In 2017, N.E.S.T. volunteers began placing temperature data loggers in all our sea turtle nests. In 2018 we upgraded our technology to Bluetooth capable data loggers whereby N.E.S.T. volunteers could download hourly temperature data directly from the nest to their cell phones for real time data analysis. We are currently researching the best location to place the data logger (just outside the nest, in the middle of the nest, on top of the nest) to get quality data with as little disturbance to the nest as possible. Our goal is to explore how real- life nest temperatures impact incubation times, viability of embryos and hatchlings, and to assist volunteers in better management of nests.
Incubation time and hatching success
Optimal nest incubation temperatures are generally around 83 to 88 degrees Fahrenheit. Although there are many factors that can go into determining the temperature of a nest (depth of the nest, type of sand, weather conditions, metabolic heating from growth of the embryos) a colder average nest temperature takes longer to incubate than a hotter nest.
The above graph compares average nest temperature versus total incubation days for nests laid from 2019 – 2021 in the N.E.S.T. OBX area. As average nest temperature declines the number of incubation days increases.
Incubation temperatures outside the ideal range mean trouble for embryos and hatchling. Constant nest temperatures equal to or above 89 degrees Fahrenheit generally mean embryos do not hatch or hatch but do not survive. Constant nest temperatures below 75 to 77 degrees Fahrenheit generally mean embryos do not hatch.
Below is a graph estimating hatch success rate of our Northern Outer Banks nests by month for 2019 – 2021. Graph includes several nests that were unsuccessful due to predation or washout from storms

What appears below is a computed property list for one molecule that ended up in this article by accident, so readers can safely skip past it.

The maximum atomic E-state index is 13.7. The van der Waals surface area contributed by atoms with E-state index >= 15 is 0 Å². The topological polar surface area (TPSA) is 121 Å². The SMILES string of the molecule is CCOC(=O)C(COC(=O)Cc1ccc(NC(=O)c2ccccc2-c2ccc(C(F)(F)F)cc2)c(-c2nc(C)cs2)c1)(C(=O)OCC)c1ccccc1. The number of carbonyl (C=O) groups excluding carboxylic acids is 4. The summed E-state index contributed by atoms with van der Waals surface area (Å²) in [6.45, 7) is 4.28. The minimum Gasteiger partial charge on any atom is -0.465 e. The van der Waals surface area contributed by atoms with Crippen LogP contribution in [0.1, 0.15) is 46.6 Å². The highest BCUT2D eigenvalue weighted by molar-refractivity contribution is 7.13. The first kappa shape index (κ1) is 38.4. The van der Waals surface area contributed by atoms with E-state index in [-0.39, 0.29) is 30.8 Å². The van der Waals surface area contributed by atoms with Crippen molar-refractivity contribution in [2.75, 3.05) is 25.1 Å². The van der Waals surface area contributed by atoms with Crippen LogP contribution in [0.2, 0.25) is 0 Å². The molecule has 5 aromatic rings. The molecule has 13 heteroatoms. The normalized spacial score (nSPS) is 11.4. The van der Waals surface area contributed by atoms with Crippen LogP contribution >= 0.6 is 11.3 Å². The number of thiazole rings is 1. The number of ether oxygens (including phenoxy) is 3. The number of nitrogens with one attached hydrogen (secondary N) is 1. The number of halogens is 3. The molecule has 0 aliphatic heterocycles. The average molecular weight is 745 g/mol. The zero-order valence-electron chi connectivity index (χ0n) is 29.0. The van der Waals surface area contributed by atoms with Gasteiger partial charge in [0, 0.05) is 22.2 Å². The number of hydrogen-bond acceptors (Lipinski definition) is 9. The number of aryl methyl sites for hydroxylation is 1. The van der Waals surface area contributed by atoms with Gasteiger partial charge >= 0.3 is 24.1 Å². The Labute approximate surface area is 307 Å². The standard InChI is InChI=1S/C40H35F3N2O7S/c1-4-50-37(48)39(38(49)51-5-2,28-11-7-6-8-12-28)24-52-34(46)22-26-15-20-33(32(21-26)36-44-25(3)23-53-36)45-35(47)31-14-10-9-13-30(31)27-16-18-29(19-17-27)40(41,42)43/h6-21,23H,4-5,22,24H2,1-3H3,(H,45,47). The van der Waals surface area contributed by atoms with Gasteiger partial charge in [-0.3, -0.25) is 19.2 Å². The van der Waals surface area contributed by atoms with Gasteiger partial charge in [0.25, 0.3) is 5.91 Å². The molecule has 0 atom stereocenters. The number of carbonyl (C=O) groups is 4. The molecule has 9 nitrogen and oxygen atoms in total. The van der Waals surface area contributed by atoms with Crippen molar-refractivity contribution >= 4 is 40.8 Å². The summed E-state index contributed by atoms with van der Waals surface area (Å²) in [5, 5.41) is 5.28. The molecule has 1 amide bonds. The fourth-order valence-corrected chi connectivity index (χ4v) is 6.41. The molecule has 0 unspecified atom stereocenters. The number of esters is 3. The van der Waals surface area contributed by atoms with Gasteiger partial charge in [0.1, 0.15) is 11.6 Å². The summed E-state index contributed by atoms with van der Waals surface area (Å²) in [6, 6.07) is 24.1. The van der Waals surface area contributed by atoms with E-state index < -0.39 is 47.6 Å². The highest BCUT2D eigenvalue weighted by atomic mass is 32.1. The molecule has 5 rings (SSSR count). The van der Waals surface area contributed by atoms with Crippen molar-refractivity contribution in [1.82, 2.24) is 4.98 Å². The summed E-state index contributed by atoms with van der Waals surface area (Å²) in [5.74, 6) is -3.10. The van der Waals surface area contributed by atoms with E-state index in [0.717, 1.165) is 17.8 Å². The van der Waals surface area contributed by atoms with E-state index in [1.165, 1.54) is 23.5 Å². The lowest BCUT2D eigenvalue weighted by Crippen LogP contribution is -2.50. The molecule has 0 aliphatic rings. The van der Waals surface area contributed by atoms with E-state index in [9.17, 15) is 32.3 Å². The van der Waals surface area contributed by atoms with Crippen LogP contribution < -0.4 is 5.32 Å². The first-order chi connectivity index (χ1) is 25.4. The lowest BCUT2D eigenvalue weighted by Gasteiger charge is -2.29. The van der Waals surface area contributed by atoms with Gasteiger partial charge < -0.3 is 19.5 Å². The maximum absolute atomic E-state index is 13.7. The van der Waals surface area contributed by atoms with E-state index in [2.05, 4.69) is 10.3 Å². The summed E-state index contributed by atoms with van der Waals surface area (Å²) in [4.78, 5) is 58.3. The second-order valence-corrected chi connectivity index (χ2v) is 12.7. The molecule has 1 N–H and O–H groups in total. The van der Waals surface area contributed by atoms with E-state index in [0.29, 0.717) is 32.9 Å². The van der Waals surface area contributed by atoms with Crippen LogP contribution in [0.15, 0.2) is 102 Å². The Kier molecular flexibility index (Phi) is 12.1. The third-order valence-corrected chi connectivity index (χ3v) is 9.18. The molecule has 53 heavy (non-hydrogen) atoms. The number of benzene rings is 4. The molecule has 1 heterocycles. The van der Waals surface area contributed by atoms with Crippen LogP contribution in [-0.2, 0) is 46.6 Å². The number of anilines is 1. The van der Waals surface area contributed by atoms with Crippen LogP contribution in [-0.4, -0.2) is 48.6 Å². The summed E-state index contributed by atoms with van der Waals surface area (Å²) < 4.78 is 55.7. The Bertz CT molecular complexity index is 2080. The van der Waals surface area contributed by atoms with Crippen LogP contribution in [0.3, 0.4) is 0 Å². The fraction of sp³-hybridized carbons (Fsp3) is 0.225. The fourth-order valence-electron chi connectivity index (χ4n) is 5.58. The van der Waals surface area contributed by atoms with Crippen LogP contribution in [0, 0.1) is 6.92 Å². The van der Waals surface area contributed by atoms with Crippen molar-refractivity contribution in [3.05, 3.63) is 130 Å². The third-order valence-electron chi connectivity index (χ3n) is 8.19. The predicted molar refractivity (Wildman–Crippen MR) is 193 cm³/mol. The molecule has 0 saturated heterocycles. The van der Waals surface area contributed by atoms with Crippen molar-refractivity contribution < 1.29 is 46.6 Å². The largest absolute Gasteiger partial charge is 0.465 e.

Even more important is the vigor and ability of hatchlings to function to their full potential. Constant nest temperatures at or above 87.8 degrees Fahrenheit produce hatchlings with poor righting response times but normal swimming and crawl speeds. Incubation temperatures at or below a constant 80.6 degrees Fahrenheit produces hatchlings with decreased vigor, poor righting response times, slow crawl speeds, and overall poorer swimming ability. A hatchling needs strength to dig out of the nest, crawl towards the ocean and then spend the next 24-48 hours in a swimming frenzy avoiding predators and striving to reach the Gulf Stream where they mature among large masses of seaweeds.
Temperature dependent sex determination (TSD)
Incubation temperatures are also important because the sex of a sea turtle is determined by the average temperature of the nest during the second trimester of embryonic maturation. This is called temperature-dependent sex determination (TSD) and is common in reptiles. In our area for Loggerhead Sea turtles, the temperature where 50% of the embryos will be male and 50% will be female is around 84.6 degrees Fahrenheit. This is known as the pivotal temperature. A mean temperature of 86.9 degrees Fahrenheit will result in 100% females and a mean temperature of 81.5 degrees Fahrenheit will result in 100% males. Temperatures in between 86.9 and 81.5 will produce a mix of male and female sea turtles. It only takes a small change in temperature of a nest to affect the gender make up of hatchlings (see graph below). As our climate changes and oceans warm, colder northern breeding grounds such as those covered by N.E.S.T. OBX are important to providing sufficient numbers of male hatchlings to sustain and grow overall sea turtle populations.
The above graph shows the estimated make up of male/female hatchlings in our Northern Outer Banks nests. We utilized 2nd trimester mean temperature data collected from inside each of our successfully hatched nests of 2019 – 2021 and plotted it using Mrosovsky (1988) model for sex determination. The graph below show the actual numbers of males and females those percentages represent.
Nest emergence prediction
N.E.S.T. uses multiple tools to help predict when hatchlings might emerge from a nest. One tool has been the research and development of emergence formulas. One of the primary pieces of information in creating these formulas is nest temperature provided by the data loggers. Utilizing these formulas has aided in better nest management by volunteers. For instance, knowing within a couple days when a nest might emerge means volunteers can minimize lighting issues, discouraging predators, educate the beach going public, and reduce volunteer fatigue from monitoring a nest night after night. N.E.S.T continues to fine tune and evaluate these formulas.
**** N.E.S.T.’s work is done under and is in compliance with Endangered Species Act Permit 22ST10 and complies with all NCWRC permit requirements